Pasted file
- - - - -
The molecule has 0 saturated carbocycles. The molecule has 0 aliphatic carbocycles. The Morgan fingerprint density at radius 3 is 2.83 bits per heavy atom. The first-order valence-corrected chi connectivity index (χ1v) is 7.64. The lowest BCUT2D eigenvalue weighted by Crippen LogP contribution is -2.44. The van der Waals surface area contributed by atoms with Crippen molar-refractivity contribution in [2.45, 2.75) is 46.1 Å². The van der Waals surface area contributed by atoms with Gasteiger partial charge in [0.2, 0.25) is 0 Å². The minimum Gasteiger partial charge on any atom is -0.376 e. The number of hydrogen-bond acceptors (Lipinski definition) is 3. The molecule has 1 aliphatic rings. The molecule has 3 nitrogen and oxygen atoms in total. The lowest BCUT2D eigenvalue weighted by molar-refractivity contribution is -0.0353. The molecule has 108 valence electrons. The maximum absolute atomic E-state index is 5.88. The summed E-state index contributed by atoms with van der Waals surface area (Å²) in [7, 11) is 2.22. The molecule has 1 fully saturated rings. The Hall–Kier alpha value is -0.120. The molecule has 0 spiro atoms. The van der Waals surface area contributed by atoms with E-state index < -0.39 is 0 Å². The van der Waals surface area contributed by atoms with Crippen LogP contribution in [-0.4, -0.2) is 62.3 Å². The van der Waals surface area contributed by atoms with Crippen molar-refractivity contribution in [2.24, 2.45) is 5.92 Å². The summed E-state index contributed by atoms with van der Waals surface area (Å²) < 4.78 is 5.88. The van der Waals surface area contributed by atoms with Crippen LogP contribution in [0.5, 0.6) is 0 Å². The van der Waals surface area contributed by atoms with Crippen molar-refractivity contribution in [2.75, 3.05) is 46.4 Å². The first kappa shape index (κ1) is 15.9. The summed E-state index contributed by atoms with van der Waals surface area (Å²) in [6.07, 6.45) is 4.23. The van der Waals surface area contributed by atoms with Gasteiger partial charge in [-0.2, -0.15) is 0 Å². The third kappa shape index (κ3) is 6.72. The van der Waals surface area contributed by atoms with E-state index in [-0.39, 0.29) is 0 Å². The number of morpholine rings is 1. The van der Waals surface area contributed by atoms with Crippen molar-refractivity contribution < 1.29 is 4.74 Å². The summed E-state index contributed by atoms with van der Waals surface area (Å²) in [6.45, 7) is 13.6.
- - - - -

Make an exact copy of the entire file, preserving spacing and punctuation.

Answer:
The molecule has 0 saturated carbocycles. The molecule has 0 aliphatic carbocycles. The Morgan fingerprint density at radius 3 is 2.83 bits per heavy atom. The first-order valence-corrected chi connectivity index (χ1v) is 7.64. The lowest BCUT2D eigenvalue weighted by Crippen LogP contribution is -2.44. The van der Waals surface area contributed by atoms with Crippen molar-refractivity contribution in [2.45, 2.75) is 46.1 Å². The van der Waals surface area contributed by atoms with Gasteiger partial charge in [0.2, 0.25) is 0 Å². The minimum Gasteiger partial charge on any atom is -0.376 e. The number of hydrogen-bond acceptors (Lipinski definition) is 3. The molecule has 1 aliphatic rings. The molecule has 3 nitrogen and oxygen atoms in total. The lowest BCUT2D eigenvalue weighted by molar-refractivity contribution is -0.0353. The molecule has 108 valence electrons. The maximum absolute atomic E-state index is 5.88. The summed E-state index contributed by atoms with van der Waals surface area (Å²) in [7, 11) is 2.22. The molecule has 1 fully saturated rings. The Hall–Kier alpha value is -0.120. The molecule has 0 spiro atoms. The van der Waals surface area contributed by atoms with E-state index < -0.39 is 0 Å². The van der Waals surface area contributed by atoms with Crippen LogP contribution in [-0.4, -0.2) is 62.3 Å². The van der Waals surface area contributed by atoms with Crippen molar-refractivity contribution in [2.24, 2.45) is 5.92 Å². The summed E-state index contributed by atoms with van der Waals surface area (Å²) < 4.78 is 5.88. The van der Waals surface area contributed by atoms with Crippen LogP contribution in [0.5, 0.6) is 0 Å². The van der Waals surface area contributed by atoms with Crippen molar-refractivity contribution in [2.75, 3.05) is 46.4 Å². The first kappa shape index (κ1) is 15.9. The summed E-state index contributed by atoms with van der Waals surface area (Å²) in [6.07, 6.45) is 4.23. The van der Waals surface area contributed by atoms with Gasteiger partial charge in [-0.2, -0.15) is 0 Å². The third kappa shape index (κ3) is 6.72. The van der Waals surface area contributed by atoms with E-state index in [-0.39, 0.29) is 0 Å². The number of morpholine rings is 1. The van der Waals surface area contributed by atoms with Crippen molar-refractivity contribution < 1.29 is 4.74 Å². The summed E-state index contributed by atoms with van der Waals surface area (Å²) in [6.45, 7) is 13.6.